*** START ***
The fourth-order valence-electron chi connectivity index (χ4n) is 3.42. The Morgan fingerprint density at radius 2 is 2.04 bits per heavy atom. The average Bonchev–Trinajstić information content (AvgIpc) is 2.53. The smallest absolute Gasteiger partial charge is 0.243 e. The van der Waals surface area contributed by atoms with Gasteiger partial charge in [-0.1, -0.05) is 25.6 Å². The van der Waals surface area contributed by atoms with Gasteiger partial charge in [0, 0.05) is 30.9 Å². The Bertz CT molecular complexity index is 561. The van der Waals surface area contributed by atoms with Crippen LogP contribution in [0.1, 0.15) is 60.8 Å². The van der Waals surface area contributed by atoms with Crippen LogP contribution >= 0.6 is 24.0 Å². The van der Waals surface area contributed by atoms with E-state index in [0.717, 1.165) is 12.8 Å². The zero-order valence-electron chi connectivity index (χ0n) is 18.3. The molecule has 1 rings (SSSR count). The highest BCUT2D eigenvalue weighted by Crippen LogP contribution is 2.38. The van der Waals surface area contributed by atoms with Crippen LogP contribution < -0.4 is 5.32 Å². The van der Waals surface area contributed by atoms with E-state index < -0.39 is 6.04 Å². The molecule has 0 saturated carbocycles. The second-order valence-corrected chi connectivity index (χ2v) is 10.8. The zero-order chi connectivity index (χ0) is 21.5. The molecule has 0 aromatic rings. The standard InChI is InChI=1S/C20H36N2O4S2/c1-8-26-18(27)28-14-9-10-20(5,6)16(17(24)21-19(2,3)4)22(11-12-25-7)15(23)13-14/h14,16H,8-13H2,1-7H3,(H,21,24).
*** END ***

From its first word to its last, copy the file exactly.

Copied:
The fourth-order valence-electron chi connectivity index (χ4n) is 3.42. The Morgan fingerprint density at radius 2 is 2.04 bits per heavy atom. The average Bonchev–Trinajstić information content (AvgIpc) is 2.53. The smallest absolute Gasteiger partial charge is 0.243 e. The van der Waals surface area contributed by atoms with Gasteiger partial charge in [-0.1, -0.05) is 25.6 Å². The van der Waals surface area contributed by atoms with Gasteiger partial charge in [0, 0.05) is 30.9 Å². The Bertz CT molecular complexity index is 561. The van der Waals surface area contributed by atoms with Crippen LogP contribution in [0.1, 0.15) is 60.8 Å². The van der Waals surface area contributed by atoms with Crippen LogP contribution >= 0.6 is 24.0 Å². The van der Waals surface area contributed by atoms with E-state index in [0.717, 1.165) is 12.8 Å². The zero-order valence-electron chi connectivity index (χ0n) is 18.3. The molecule has 1 rings (SSSR count). The highest BCUT2D eigenvalue weighted by Crippen LogP contribution is 2.38. The van der Waals surface area contributed by atoms with Crippen LogP contribution < -0.4 is 5.32 Å². The van der Waals surface area contributed by atoms with E-state index < -0.39 is 6.04 Å². The molecule has 0 saturated carbocycles. The second-order valence-corrected chi connectivity index (χ2v) is 10.8. The zero-order chi connectivity index (χ0) is 21.5. The molecule has 0 aromatic rings. The standard InChI is InChI=1S/C20H36N2O4S2/c1-8-26-18(27)28-14-9-10-20(5,6)16(17(24)21-19(2,3)4)22(11-12-25-7)15(23)13-14/h14,16H,8-13H2,1-7H3,(H,21,24).